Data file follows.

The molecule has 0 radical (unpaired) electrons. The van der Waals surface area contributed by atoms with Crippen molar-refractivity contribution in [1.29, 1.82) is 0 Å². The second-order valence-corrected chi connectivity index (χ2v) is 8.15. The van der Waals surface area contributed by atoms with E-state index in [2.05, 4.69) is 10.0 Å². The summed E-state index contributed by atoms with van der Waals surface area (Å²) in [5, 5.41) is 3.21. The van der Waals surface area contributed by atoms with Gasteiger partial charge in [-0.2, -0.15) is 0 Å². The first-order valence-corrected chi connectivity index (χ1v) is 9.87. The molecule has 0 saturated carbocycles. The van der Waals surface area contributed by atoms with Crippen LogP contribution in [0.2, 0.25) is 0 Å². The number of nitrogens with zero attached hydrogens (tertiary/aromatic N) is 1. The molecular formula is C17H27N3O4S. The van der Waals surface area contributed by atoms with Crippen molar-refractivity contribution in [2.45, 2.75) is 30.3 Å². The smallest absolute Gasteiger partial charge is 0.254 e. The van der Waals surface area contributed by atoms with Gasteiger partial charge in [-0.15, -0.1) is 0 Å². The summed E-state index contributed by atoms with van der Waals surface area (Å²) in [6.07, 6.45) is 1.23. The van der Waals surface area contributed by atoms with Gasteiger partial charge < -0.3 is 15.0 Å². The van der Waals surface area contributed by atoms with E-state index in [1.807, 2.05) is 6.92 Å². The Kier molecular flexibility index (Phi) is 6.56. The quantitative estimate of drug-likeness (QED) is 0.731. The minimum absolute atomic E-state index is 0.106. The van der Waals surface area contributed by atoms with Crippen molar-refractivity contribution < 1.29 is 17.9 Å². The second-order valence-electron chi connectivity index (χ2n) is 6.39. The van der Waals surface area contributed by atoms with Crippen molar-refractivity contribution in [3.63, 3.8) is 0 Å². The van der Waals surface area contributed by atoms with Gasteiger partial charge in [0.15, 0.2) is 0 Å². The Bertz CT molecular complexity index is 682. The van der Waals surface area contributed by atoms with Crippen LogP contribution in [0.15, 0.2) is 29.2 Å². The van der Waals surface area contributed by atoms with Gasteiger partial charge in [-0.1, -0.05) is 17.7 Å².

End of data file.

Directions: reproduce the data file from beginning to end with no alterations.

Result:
The molecule has 0 radical (unpaired) electrons. The van der Waals surface area contributed by atoms with Crippen molar-refractivity contribution in [1.29, 1.82) is 0 Å². The second-order valence-corrected chi connectivity index (χ2v) is 8.15. The van der Waals surface area contributed by atoms with E-state index in [2.05, 4.69) is 10.0 Å². The summed E-state index contributed by atoms with van der Waals surface area (Å²) in [5, 5.41) is 3.21. The van der Waals surface area contributed by atoms with Gasteiger partial charge in [-0.2, -0.15) is 0 Å². The first-order valence-corrected chi connectivity index (χ1v) is 9.87. The molecule has 0 saturated carbocycles. The van der Waals surface area contributed by atoms with Crippen LogP contribution in [0.2, 0.25) is 0 Å². The number of nitrogens with zero attached hydrogens (tertiary/aromatic N) is 1. The molecular formula is C17H27N3O4S. The van der Waals surface area contributed by atoms with Crippen molar-refractivity contribution in [2.45, 2.75) is 30.3 Å². The smallest absolute Gasteiger partial charge is 0.254 e. The van der Waals surface area contributed by atoms with Gasteiger partial charge in [-0.15, -0.1) is 0 Å². The summed E-state index contributed by atoms with van der Waals surface area (Å²) in [6.07, 6.45) is 1.23. The van der Waals surface area contributed by atoms with Gasteiger partial charge < -0.3 is 15.0 Å². The van der Waals surface area contributed by atoms with E-state index in [1.807, 2.05) is 6.92 Å². The Kier molecular flexibility index (Phi) is 6.56. The quantitative estimate of drug-likeness (QED) is 0.731. The minimum absolute atomic E-state index is 0.106. The van der Waals surface area contributed by atoms with Crippen molar-refractivity contribution < 1.29 is 17.9 Å². The second-order valence-electron chi connectivity index (χ2n) is 6.39. The van der Waals surface area contributed by atoms with Crippen molar-refractivity contribution in [3.63, 3.8) is 0 Å². The van der Waals surface area contributed by atoms with Gasteiger partial charge in [0.15, 0.2) is 0 Å². The Bertz CT molecular complexity index is 682. The van der Waals surface area contributed by atoms with Crippen LogP contribution in [0.15, 0.2) is 29.2 Å². The van der Waals surface area contributed by atoms with Gasteiger partial charge in [-0.1, -0.05) is 17.7 Å².